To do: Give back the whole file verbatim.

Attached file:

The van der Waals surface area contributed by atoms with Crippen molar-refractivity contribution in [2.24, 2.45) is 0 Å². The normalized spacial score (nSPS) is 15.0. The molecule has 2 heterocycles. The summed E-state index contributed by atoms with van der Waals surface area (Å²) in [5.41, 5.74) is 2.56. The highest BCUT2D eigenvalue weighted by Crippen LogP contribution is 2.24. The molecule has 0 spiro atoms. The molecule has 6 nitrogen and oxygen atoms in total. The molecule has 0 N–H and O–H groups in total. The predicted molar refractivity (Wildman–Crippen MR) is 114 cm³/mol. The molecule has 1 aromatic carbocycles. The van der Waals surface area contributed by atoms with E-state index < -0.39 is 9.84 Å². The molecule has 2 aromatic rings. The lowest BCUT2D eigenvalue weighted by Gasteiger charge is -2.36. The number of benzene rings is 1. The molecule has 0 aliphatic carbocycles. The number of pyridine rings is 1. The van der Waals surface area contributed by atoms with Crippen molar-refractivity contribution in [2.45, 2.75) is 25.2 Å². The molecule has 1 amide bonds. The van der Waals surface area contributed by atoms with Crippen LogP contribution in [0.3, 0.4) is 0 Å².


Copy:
The van der Waals surface area contributed by atoms with Crippen molar-refractivity contribution in [2.24, 2.45) is 0 Å². The normalized spacial score (nSPS) is 15.0. The molecule has 2 heterocycles. The summed E-state index contributed by atoms with van der Waals surface area (Å²) in [5.41, 5.74) is 2.56. The highest BCUT2D eigenvalue weighted by Crippen LogP contribution is 2.24. The molecule has 0 spiro atoms. The molecule has 6 nitrogen and oxygen atoms in total. The molecule has 0 N–H and O–H groups in total. The predicted molar refractivity (Wildman–Crippen MR) is 114 cm³/mol. The molecule has 1 aromatic carbocycles. The van der Waals surface area contributed by atoms with E-state index < -0.39 is 9.84 Å². The molecule has 2 aromatic rings. The lowest BCUT2D eigenvalue weighted by Gasteiger charge is -2.36. The number of benzene rings is 1. The molecule has 0 aliphatic carbocycles. The number of pyridine rings is 1. The van der Waals surface area contributed by atoms with Crippen molar-refractivity contribution in [2.45, 2.75) is 25.2 Å². The molecule has 1 amide bonds. The van der Waals surface area contributed by atoms with Crippen LogP contribution in [0.3, 0.4) is 0 Å².